LOUISVILLE, Ky. — Bring your inhaler to the bedroom, a new study warns that sex can trigger an asthma attack.
Researchers reporting at the American College of Allergy, Asthma and Immunology annual meeting say potential triggers include a variety of sexual aids devised to get couples in the mood. These range from perfumes to scented candles, latex in condoms, and strong-smelling flowers.
The team adds that the problem could even put marriages in trouble, and doctors should discuss the phenomenon with their sexually active patients.
“We wanted to investigate whether case studies on asthma exacerbations mentioned sexual activity as a possible cause,” says Ariel Leung, MD, an ACAAI member and lead author of the study, in a media release. “Many people don’t realize that the energy expenditure of sexual activity is about equivalent to walking up two flights of stairs. Reported cases are infrequent, possibly because those suffering an asthma flare may not realize the trigger.”
The findings are based on a review of scientific papers in citation database PubMed. Dr. Leung and colleagues searched using keywords such as “sexual intercourse,” “honeymoon asthma,” and “allergic reaction.” The respiratory condition can be fatal if left untreated. Roughly 25 million people in the U.S. alone have asthma.
“Another possible cause of underreporting of this condition is the intimate nature of the subject,” says allergist A.M. Aminian, MD, an ACAAI member and co-author of the study.
“People may not be comfortable discussing with their allergist an asthma flare that was caused by sex. But allergists are specialists in the diagnosis, treatment, and management of asthma. If anyone would be able to guide a patient in how to avoid an asthma flare in the future, it would be their allergist. When sexual activity-induced asthma is properly identified and treated, allergists are better able to improve their patient’s quality of life.”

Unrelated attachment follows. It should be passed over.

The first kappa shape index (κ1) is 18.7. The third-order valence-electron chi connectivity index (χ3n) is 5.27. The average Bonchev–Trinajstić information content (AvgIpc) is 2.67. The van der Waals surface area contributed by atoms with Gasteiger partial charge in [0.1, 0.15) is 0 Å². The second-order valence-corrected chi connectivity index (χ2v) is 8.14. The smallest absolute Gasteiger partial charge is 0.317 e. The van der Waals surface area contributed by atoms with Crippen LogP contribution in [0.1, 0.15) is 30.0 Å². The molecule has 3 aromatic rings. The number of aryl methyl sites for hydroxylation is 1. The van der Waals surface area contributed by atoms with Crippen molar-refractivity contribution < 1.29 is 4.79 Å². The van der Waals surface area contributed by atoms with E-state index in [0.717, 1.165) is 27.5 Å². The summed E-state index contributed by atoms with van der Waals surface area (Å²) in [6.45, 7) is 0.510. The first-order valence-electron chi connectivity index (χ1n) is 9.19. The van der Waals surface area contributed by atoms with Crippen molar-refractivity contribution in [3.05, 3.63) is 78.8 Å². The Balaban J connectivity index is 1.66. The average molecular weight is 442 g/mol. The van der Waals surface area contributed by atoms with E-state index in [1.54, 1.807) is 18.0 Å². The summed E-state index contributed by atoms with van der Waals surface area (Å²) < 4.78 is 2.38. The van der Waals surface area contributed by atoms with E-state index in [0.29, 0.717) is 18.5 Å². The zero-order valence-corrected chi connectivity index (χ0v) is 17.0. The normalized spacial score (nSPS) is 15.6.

Bedroom ‘exercise’ can leave you breathless — in a bad way
Previous studies have found other medical conditions that sex can exacerbate among people of all ages. These include heart problems like sudden cardiac death. At the same time, healthy activities like exercising aren’t always helpful when you have a history of asthma.
“Exercise has been long associated as a trigger for asthma,” the researchers write in the journal Annals of Allergy Asthma & Immunology. “Exercise induced symptoms have been attributed to 40-90% of asthmatic patients. However, sexual intercourse is uncommonly associated as exercise.”
The team identified several case studies of “post-coital attacks” and more involving more allergic reactions during oral sex.
“The few reported cases allude to underreporting of this condition given the intimate nature of this subject. Disclosure relies on the patient’s comfortability with their provider and the provider’s awareness of characterizing sexual activity as exercise. It is estimated the energy expenditure of sexual activity is approximately equivalent to walking up two flight of stairs. When sexually activity induced asthma is properly identified and treated, allergists are placed in a position where they can improve their patients’ quality of life,” study authors write.
“Properly investigating all causes of asthma exacerbations, including sexual intercourse, which shares its pathogenesis with exercise-induced asthma, can place allergists in a position of positively improving their patient’s lives, including their marriages.”
Asthma can significantly impact quality of life
A survey from the United Kingdom found 68 percent of asthma sufferers say their sex lives have been directly affected by the condition. Three in four have been left feeling embarrassed after taking their inhaler on a romantic night out.
Almost half said they would be more sexually confident if they did not have asthma. Some have reduced the amount of sex they have or stopped having intercourse altogether.
South West News Service writer Mark Waghorn contributed to this report.